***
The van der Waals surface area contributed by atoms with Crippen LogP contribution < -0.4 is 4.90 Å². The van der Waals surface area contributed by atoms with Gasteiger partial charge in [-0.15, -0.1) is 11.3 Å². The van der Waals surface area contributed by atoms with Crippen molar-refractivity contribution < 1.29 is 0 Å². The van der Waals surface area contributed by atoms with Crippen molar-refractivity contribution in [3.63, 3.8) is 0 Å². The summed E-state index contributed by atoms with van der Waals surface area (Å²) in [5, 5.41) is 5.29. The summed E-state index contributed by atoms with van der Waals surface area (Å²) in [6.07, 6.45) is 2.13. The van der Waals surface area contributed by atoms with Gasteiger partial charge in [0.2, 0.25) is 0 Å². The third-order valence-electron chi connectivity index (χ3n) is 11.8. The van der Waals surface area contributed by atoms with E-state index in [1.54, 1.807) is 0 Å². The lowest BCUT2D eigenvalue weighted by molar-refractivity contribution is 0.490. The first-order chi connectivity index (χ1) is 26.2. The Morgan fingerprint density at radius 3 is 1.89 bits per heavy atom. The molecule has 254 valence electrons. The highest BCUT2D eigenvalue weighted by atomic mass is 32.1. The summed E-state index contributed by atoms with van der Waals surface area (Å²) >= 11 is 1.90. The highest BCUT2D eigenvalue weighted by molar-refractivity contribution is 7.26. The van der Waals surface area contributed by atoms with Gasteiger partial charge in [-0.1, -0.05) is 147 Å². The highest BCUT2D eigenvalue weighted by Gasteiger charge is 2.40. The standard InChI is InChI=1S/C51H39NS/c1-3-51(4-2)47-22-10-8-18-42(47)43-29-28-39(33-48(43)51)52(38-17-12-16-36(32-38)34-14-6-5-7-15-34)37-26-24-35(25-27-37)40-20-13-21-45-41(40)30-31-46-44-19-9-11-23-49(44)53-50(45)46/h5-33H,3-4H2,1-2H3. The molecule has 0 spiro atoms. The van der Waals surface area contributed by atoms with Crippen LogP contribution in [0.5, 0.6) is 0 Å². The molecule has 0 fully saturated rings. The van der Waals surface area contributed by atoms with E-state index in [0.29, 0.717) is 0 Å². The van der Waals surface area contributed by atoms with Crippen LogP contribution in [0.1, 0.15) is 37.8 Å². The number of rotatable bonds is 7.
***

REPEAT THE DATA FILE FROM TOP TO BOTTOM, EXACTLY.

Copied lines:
The van der Waals surface area contributed by atoms with Crippen LogP contribution < -0.4 is 4.90 Å². The van der Waals surface area contributed by atoms with Gasteiger partial charge in [-0.15, -0.1) is 11.3 Å². The van der Waals surface area contributed by atoms with Crippen molar-refractivity contribution < 1.29 is 0 Å². The van der Waals surface area contributed by atoms with Crippen molar-refractivity contribution in [3.63, 3.8) is 0 Å². The summed E-state index contributed by atoms with van der Waals surface area (Å²) in [5, 5.41) is 5.29. The summed E-state index contributed by atoms with van der Waals surface area (Å²) in [6.07, 6.45) is 2.13. The van der Waals surface area contributed by atoms with Gasteiger partial charge in [0.2, 0.25) is 0 Å². The third-order valence-electron chi connectivity index (χ3n) is 11.8. The van der Waals surface area contributed by atoms with E-state index in [1.54, 1.807) is 0 Å². The lowest BCUT2D eigenvalue weighted by molar-refractivity contribution is 0.490. The first-order chi connectivity index (χ1) is 26.2. The Morgan fingerprint density at radius 3 is 1.89 bits per heavy atom. The molecule has 254 valence electrons. The highest BCUT2D eigenvalue weighted by atomic mass is 32.1. The summed E-state index contributed by atoms with van der Waals surface area (Å²) >= 11 is 1.90. The highest BCUT2D eigenvalue weighted by molar-refractivity contribution is 7.26. The van der Waals surface area contributed by atoms with Gasteiger partial charge in [-0.1, -0.05) is 147 Å². The highest BCUT2D eigenvalue weighted by Gasteiger charge is 2.40. The standard InChI is InChI=1S/C51H39NS/c1-3-51(4-2)47-22-10-8-18-42(47)43-29-28-39(33-48(43)51)52(38-17-12-16-36(32-38)34-14-6-5-7-15-34)37-26-24-35(25-27-37)40-20-13-21-45-41(40)30-31-46-44-19-9-11-23-49(44)53-50(45)46/h5-33H,3-4H2,1-2H3. The molecule has 0 spiro atoms. The van der Waals surface area contributed by atoms with Crippen LogP contribution in [0.5, 0.6) is 0 Å². The molecule has 0 fully saturated rings. The van der Waals surface area contributed by atoms with E-state index in [0.29, 0.717) is 0 Å². The van der Waals surface area contributed by atoms with Crippen LogP contribution in [0.1, 0.15) is 37.8 Å². The number of rotatable bonds is 7.